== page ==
In eight months, Roma has lost the three captains that have led the club for more than two decades. De Rossi, Totti and Florenzi were not merely captains, though, they were also each “Romano and Romanista” — Roman-born Roma fans through and through who came up through the club’s youth system.
“When you lose players like these you’re left with only the periphery. These are players who make up the pulsing heart of the city — the Colosseum, the Imperial fora,” said former Roma sports director Walter Sabatini, who is now global sporting director for Bologna and the Montreal Impact. “The rest is really just outskirts.”
When Edin Džeko wore the armband during a 4-2 loss at Sassuolo on Saturday, it marked the first time in 22 years — or since the last millennium — that Roma’s captain was not a “Romano and Romanista,” ever since Aldair handed over the reins to a 22-year-old Totti in October 1998.
Perhaps not surprisingly, Roma looked devoid of leadership against Sassuolo — a club it had never before lost to — and trailed by three goals after only 26 minutes. It was Roma’s fourth loss in all competitions this calendar year; compared to only three in the opening five months of the season. What’s more is that Roma has conceded 13 goals in its last seven matches after allowing 23 in 23 games through December.
By coincidence or not, the Giallorossi's drop in form has coincided with negotiations by Boston hedge fund manager and Roma president James Pallotta to sell the club to the Houston-based Friedkin Group, a consortium run by American billionaire Dan Friedkin.
The loss to Sassuolo dropped Roma to fifth place in Serie A and outside the Champions League places. “It’s difficult for me to understand and explain why the squad had a game like this. If the squad plays like the way we did in the derby then the next match like this, I think it’s a question of mentality,” said Roma coach Paulo Fonseca, referring to a strong performance in a 1-1 draw with city rival Lazio a week earlier.
Making matters worse was that 23-year-old midfielder Lorenzo Pellegrini, considered the next in line of “Romano and Romanista” captains, picked up two yellow cards and will miss Friday’s game against Bologna.
Florenzi, meanwhile, already impressed in his Spanish league debut with Valencia. While he is a versatile player who can line up at fullback, midfield or even as an attacking winger, Florenzi was rarely used by Fonseca this season and any further bench time may have cost him a spot on Italy’s squad for the European Championship.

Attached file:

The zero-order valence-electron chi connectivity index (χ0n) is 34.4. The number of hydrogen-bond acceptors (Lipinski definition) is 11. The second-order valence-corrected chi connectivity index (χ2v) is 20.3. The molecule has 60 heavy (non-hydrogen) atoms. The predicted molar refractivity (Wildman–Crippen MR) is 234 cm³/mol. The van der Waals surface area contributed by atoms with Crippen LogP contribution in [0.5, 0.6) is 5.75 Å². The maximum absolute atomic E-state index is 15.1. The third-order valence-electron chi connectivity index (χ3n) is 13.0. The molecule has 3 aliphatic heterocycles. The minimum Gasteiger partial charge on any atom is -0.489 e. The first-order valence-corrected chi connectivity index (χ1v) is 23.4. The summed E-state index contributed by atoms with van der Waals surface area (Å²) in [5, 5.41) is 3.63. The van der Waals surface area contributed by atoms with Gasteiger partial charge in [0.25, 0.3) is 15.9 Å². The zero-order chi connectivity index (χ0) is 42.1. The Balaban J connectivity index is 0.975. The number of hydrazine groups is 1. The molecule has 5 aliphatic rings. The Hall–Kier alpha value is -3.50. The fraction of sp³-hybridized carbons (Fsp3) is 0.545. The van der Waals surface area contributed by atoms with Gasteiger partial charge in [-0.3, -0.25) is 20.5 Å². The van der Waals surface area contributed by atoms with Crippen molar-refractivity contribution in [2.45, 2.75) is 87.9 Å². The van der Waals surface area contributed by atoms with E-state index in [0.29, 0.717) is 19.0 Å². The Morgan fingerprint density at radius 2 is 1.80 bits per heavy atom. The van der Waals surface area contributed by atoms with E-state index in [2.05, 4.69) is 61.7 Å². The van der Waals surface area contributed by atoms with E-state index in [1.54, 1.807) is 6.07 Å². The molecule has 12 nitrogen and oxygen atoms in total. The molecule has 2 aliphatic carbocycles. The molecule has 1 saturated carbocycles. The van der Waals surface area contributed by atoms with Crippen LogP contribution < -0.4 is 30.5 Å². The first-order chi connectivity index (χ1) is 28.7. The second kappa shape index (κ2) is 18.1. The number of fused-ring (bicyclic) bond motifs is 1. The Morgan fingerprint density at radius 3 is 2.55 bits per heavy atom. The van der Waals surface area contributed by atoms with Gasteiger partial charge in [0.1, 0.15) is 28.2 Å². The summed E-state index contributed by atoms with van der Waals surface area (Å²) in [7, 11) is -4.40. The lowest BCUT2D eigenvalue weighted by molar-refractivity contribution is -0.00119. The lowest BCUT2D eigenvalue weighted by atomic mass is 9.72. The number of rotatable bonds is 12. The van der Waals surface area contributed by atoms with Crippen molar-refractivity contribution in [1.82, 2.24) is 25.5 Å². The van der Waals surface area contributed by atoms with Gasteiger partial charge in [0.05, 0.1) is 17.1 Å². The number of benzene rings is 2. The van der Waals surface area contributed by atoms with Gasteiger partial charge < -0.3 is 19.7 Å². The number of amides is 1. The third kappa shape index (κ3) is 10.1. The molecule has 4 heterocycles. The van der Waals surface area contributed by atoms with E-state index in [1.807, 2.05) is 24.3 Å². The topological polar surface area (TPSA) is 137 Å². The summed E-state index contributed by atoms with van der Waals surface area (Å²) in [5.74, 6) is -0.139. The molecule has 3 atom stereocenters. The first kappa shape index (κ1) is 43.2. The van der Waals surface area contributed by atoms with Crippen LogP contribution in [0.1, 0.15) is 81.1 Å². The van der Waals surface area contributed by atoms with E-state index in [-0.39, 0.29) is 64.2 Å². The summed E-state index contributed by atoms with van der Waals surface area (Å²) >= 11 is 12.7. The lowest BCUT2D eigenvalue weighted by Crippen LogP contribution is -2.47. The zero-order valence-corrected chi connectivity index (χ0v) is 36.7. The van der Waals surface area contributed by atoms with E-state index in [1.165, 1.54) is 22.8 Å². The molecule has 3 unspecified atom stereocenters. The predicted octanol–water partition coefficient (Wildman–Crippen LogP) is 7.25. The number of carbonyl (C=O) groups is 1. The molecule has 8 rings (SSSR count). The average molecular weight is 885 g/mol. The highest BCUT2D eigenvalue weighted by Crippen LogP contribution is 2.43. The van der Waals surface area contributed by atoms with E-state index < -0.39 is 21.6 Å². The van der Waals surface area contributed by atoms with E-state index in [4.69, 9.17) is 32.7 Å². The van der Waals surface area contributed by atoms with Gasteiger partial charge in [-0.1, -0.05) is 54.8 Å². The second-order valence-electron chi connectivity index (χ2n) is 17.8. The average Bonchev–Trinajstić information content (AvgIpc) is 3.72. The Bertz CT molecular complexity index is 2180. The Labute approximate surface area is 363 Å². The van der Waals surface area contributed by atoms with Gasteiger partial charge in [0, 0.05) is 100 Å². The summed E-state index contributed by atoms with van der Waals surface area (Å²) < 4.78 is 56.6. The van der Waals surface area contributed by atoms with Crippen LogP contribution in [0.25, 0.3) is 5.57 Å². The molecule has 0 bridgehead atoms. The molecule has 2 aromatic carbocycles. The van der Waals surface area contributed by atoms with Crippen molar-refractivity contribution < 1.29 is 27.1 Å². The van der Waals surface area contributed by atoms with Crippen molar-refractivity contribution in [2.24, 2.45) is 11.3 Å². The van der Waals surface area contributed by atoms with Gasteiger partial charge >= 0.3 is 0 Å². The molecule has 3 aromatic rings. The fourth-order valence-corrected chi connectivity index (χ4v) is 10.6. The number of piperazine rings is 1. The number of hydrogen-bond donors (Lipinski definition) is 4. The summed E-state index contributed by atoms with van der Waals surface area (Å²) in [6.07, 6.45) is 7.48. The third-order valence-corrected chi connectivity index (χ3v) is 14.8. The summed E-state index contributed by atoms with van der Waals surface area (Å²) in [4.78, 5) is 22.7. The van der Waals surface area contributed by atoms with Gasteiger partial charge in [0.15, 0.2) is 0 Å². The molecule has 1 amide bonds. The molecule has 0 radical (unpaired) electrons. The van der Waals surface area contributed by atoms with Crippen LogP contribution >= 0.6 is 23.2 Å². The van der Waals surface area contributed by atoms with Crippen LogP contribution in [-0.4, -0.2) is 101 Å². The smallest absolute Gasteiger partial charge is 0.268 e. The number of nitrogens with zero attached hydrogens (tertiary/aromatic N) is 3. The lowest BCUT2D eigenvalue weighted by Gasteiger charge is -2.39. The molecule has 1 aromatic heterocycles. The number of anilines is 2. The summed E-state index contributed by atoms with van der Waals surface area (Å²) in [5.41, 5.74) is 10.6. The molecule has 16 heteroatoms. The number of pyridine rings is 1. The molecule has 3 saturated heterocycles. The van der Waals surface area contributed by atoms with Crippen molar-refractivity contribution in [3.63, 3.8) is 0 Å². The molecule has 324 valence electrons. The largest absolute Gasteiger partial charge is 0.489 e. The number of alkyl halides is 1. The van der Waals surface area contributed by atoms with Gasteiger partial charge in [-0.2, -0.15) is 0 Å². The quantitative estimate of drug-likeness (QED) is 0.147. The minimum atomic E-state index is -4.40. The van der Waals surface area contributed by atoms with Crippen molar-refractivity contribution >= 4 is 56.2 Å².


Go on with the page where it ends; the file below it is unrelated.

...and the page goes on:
“Alessandro wanted to play more and that’s something I couldn’t guarantee him,” Fonseca said. “He left by his own will. The situation is very simple. … He’s on loan for four months then we’ll evaluate his performance both there and on the national team.”
It’s hard to imagine him returning to Roma, though. Florenzi was also criticized harshly by Roma fans this season, as he evidently struggled with the weight of taking over the captaincy from Totti and De Rossi.
De Rossi left Roma last May after the club refused to renew his contract; then Totti announced a month later that he was giving up his spot in the club’s management because he wasn’t being utilized or listened to.
Still, at Roma’s opening match this season, fans held up a banner that read: “Onward with the tradition of a Roman wearing the armband; support for captain Florenzi.” Having joined Roma’s youth system at the age of 11, Florenzi spent nearly 18 years with his hometown club.
He endeared himself to fans by memorably running up into the stands to embrace his grandmother after scoring a goal in 2014. Then again a year later by scoring a stunning goal from near midfield against Barcelona in the Champions League.
“That kid will always be there chasing his dreams. No matter what happens. GRAZIE ROMA,” Florenzi wrote in an Instagram post following his move to Valencia, accompanied by a photo of him as a young kid decked out in a full Roma uniform.
Florenzi never left the bench in his final match with Roma, the draw with Lazio in the always-heated Rome derby — a game that De Rossi dressed up for in disguise in order to watch from the stands with Roma’s hard-core “ultra” fans.
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